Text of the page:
Projection welding

Projection welding is often used to manufacture weld nuts and weld bolts. This page introduces projection welding, a method that adopts resistance welding principles. This method is broadly divided into two types: embossed projection welding and solid projection welding.

This method is used for welding nuts/bolts to steel plates. Electrodes for resistant spot welding are applied to the projection(s) provided on one of the base materials. Heat is concentrated on the projection(s) to soften the material and the welding starts. As the welding proceeds, the spot(s) becomes larger. Although this decreases the current density, the electrical resistance is increased by the raised temperature, which maintains high heat generation to allow welding. Consequently, the weld has high quality as compared to welding without using projections.

Projection welding is broadly divided into two types: Embossed projection welding and solid projection welding.
Embossed projection welding uses projections worked on the base material to concentrate current flow on the projections. Creating multiple projections allow simultaneous welding of multiple weld spots. Practical applications include welding gas tank reinforcements, shock absorber brackets, and oil filters. Unlike embossed projection welding, solid projection welding does not use projections created on a flat plate. It uses existing projections such as the corners of plates or crossed round bars. Practical applications include welding nuts and bolts on plates, or brake drums.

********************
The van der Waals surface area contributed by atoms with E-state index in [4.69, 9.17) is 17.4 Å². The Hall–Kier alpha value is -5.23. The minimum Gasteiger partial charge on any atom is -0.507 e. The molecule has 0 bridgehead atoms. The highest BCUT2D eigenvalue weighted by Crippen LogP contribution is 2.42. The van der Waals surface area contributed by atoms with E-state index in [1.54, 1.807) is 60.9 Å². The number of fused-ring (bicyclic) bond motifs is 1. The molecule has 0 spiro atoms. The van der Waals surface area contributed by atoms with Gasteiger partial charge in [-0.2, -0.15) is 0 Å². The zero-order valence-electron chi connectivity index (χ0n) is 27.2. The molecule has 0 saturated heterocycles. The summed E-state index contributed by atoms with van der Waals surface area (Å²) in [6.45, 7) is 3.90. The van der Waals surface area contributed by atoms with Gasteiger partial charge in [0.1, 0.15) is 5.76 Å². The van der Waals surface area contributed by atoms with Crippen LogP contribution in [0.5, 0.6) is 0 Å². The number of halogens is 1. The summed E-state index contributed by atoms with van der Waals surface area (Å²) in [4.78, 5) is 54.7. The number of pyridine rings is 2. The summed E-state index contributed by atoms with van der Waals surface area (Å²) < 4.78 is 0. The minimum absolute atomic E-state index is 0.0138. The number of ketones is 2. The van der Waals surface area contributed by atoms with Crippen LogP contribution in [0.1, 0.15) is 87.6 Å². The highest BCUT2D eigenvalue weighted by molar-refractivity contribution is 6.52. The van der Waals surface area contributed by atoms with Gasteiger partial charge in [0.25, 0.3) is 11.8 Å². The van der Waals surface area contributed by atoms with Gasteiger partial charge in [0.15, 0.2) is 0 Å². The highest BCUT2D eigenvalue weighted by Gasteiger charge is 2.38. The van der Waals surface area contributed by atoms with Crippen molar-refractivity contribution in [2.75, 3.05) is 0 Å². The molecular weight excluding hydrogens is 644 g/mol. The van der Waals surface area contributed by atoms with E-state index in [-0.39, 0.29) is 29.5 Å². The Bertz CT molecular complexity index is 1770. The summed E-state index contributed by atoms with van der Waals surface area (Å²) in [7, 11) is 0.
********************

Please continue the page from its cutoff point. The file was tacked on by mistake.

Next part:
Embossed projection welding

Before welding

Embossed projection welding - Before welding

After welding

Embossed projection welding - After welding
Solid projection welding

Before welding

Solid projection welding - Before welding

After welding

Solid projection welding - After welding

Home